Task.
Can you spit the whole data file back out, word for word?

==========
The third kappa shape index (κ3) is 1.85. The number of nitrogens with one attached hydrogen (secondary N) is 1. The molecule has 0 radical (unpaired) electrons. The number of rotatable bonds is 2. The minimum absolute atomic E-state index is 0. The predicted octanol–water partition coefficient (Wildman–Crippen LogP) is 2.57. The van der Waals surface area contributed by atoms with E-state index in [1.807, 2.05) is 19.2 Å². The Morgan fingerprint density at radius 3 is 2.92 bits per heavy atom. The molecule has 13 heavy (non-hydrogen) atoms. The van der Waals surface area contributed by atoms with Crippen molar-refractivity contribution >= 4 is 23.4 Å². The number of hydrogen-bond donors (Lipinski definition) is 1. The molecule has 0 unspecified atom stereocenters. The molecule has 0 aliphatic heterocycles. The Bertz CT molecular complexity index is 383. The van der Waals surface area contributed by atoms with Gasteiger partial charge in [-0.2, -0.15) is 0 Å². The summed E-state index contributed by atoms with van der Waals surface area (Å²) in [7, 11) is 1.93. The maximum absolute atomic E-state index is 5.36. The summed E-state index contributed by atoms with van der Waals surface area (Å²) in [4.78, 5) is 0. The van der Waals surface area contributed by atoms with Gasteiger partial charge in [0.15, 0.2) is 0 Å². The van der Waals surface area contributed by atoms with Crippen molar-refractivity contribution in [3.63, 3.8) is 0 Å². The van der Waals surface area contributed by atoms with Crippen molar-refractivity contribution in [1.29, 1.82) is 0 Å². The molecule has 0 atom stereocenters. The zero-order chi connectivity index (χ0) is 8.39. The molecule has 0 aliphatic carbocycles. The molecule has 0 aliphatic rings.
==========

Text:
The third kappa shape index (κ3) is 1.85. The number of nitrogens with one attached hydrogen (secondary N) is 1. The molecule has 0 radical (unpaired) electrons. The number of rotatable bonds is 2. The minimum absolute atomic E-state index is 0. The predicted octanol–water partition coefficient (Wildman–Crippen LogP) is 2.57. The van der Waals surface area contributed by atoms with E-state index in [1.807, 2.05) is 19.2 Å². The Morgan fingerprint density at radius 3 is 2.92 bits per heavy atom. The molecule has 13 heavy (non-hydrogen) atoms. The van der Waals surface area contributed by atoms with Crippen molar-refractivity contribution >= 4 is 23.4 Å². The number of hydrogen-bond donors (Lipinski definition) is 1. The molecule has 0 unspecified atom stereocenters. The molecule has 0 aliphatic heterocycles. The Bertz CT molecular complexity index is 383. The van der Waals surface area contributed by atoms with Gasteiger partial charge in [-0.2, -0.15) is 0 Å². The summed E-state index contributed by atoms with van der Waals surface area (Å²) in [7, 11) is 1.93. The maximum absolute atomic E-state index is 5.36. The summed E-state index contributed by atoms with van der Waals surface area (Å²) in [4.78, 5) is 0. The van der Waals surface area contributed by atoms with Gasteiger partial charge in [0.15, 0.2) is 0 Å². The van der Waals surface area contributed by atoms with Crippen molar-refractivity contribution in [3.63, 3.8) is 0 Å². The van der Waals surface area contributed by atoms with Crippen molar-refractivity contribution in [1.29, 1.82) is 0 Å². The molecule has 0 atom stereocenters. The zero-order chi connectivity index (χ0) is 8.39. The molecule has 0 aliphatic carbocycles. The molecule has 0 aliphatic rings.